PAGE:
EXCLUSIVE TO OSMA/AVQMR MEMBERS: Webinar – Rabbit hemorrhagic disease in canada: what shelter vets need to know.
TUESDAY SEPTEMBER 27, 2022 1 PM EST
Join us for a timely and case-based discussion about Rabbit Hemorrhage Disease! We will start with a real case from BC managed by Dr. Emilia Wong Gordon, the presenter, and discuss clinical signs, outbreak mitigation, regulatory considerations, vaccine options, and prevention/ population management for shelters and beyond. Attendees will leave with practical resources and renewed confidence in managing this disease as it pops up in Canada. Please note: this interactive discussion is limited to OSMA/ AVQMR members and contains several necropsy images and discussion of depopulation. Register here.
RABBIT HEMORRHAGIC DISEASE TOOLKIT – Exclusive to OSMA/AVQMR Members
We have prepared a toolkit to assist you in your process of applying for permits to order the RHD vaccine, should you/your practice/shelter be interested in doing so. Special thanks to Dr. Maggie Rockx from the Hamilton/Burlington SPCA for providing some of these resources to us.
In the toolkit you will find:
- Blank form – Application for Import Permit
- Blank form – Application for Services
- Template – Application for Services (page 1)
- Template – Application for Import Permit
- Template – Cover letter RHDV import
- RHDV import guidelines
If you are an OSMA/AVQMR member, you can access toolkit here. If you aren’t a member, but you’d like to request access to these resources, please get in touch with us at firstname.lastname@example.org
HELPFUL RESOURCE: BIRD FLU (AVIAN INFLUENZA) PROTOCOL FROM BC SPCA
Dr. Emilia Gordon, Senior Manager, Animal Care, BC SPCA has kindly shared the BC SPCA’s Highly Pathogenic Avian Influenza (HPAI) protocol for others to use as a basis for their own measures. Access document here.
BIRD FLU (AVIAN INFLUENZA) AND SHELTERS – WHAT YOU NEED TO KNOW
As everyone is aware by now, there is a highly pathogenic strain of bird flu in Ontario right now, and it’s set to get worse as the migratory birds return over the next few weeks. Currently there is an order from OMAFRA controlling movement/comingling of birds in Ontario – this will be in place until May 9th and will likely be extended. With respect to shelters, this means that incoming birds will have to stay in the shelter and be quarantined for 30 days while being kept separate from other birds. Read our blog post on this topic, published on April 28, here.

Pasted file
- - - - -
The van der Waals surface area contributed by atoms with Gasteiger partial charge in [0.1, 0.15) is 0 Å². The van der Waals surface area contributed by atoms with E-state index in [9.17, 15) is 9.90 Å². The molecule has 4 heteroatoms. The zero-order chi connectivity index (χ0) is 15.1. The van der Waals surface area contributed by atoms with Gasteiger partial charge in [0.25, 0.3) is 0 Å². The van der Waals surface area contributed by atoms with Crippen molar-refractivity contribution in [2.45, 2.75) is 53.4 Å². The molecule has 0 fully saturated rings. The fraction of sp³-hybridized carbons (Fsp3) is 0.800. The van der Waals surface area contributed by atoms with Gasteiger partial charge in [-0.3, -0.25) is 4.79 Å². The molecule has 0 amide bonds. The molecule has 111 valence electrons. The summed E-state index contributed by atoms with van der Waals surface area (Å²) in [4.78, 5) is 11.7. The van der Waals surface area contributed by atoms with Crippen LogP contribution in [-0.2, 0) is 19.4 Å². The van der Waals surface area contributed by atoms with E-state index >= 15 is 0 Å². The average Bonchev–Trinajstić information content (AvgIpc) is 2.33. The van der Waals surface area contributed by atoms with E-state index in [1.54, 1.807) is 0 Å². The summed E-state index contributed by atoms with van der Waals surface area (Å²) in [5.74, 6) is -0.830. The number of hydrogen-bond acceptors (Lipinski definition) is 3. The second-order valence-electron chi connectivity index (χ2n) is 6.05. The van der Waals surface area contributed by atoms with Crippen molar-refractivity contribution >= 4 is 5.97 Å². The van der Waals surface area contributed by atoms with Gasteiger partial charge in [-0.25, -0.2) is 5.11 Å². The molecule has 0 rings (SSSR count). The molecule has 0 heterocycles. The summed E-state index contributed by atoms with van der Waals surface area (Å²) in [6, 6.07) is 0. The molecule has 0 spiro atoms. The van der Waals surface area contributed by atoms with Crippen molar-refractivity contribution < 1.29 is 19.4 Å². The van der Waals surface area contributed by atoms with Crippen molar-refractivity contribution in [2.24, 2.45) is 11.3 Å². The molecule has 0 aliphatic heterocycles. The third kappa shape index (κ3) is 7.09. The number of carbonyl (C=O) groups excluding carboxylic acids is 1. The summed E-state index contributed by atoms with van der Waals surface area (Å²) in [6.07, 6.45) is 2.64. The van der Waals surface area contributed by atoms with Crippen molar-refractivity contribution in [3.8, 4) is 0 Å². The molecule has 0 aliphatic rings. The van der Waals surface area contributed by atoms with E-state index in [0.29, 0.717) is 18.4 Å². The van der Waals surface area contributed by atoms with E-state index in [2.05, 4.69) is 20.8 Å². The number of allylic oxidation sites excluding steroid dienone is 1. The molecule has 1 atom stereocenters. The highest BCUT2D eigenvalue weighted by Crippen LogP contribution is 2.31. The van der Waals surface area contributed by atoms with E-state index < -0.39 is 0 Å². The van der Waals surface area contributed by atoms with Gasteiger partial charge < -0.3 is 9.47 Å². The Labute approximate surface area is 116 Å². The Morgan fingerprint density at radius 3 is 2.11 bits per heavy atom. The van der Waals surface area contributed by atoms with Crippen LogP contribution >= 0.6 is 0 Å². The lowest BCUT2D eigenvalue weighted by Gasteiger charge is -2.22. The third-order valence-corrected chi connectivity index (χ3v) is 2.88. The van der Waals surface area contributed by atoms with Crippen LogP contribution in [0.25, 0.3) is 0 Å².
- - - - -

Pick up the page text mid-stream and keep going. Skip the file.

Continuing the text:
An Ontario Shelter Medicine Community
Shelter medicine is a rewarding, vibrant and growing field of veterinary medicine. The past 15 years have seen the formation of the highly influential Association of Shelter Veterinarians out of the U.S. With other organizations, the ASV has transformed sheltering. Through their work, Shelter Medicine has become a boarded veterinary specialty through the American Board of Veterinary Practitioners.
However, many veterinarians and veterinary technicians working in and for animal shelters and rescues have never been exposed to shelter medicine as a unique discipline, and may not fully appreciate how different shelter medicine is from private veterinary practice.
The Ontario Shelter Medicine Association was born of the recognition that, despite the wonderful work being done by the ASV and others, shelter medicine in Canada needs its own voice. Access to a local network of shelter professionals will help us provide local solutions. We need to get shelter medicine into our schools. A strong shelter medicine community in Canada will work to address important issues like euthanasia practices, animal cruelty laws, animal hoarding and the transport of animals from other countries.
Vision and Goals
Our vision is both local and national:
- Grassroots networking among shelter medicine professionals
- Bridge-building and collaboration with other sheltering and veterinary organizations
- Working towards a national shelter medicine organization for Canada
Our goals and scope are limited to functions that are specifically of benefit to shelter medicine in Ontario and Canada. We won’t waste time and energy trying to duplicate functions that are already being performed exceptionally well by other organizations . The OSMA will be complementary to the ASV – we see ourselves as a gateway to the ASV.
Our immediate goals are to:
- Promote networking, mutual assistance and communication among shelter veterinarians and veterinary technicians
- Promote humane sheltering through promotion of the ASV Guidelines for Standards of Care
- Work to increase exposure of veterinary and veterinary technician students to shelter medicine, and provide education and resources for veterinarians and technicians working with shelter animals
Our membership is open to veterinarians and veterinary technicians who:
- Are employed by shelters
- Work on contract for shelters or rescues
- Volunteer for shelters or rescues
- Have an interest and passion for shelter medicine
Most of the medical care for shelter and rescue animals is provided by community veterinarians and veterinary technicians. We strongly encourage you to become members! Colleagues outside Ontario are very welcome to join.
We also welcome veterinary and vet tech students.
What We Offer
- A Canadian shelter medicine community
- Shelter medicine education opportunities
- News and information about sheltering events
- Meet-ups at conferences
- A forum to exchange ideas and information
- An opportunity to get involved, for those who want to help us achieve our goals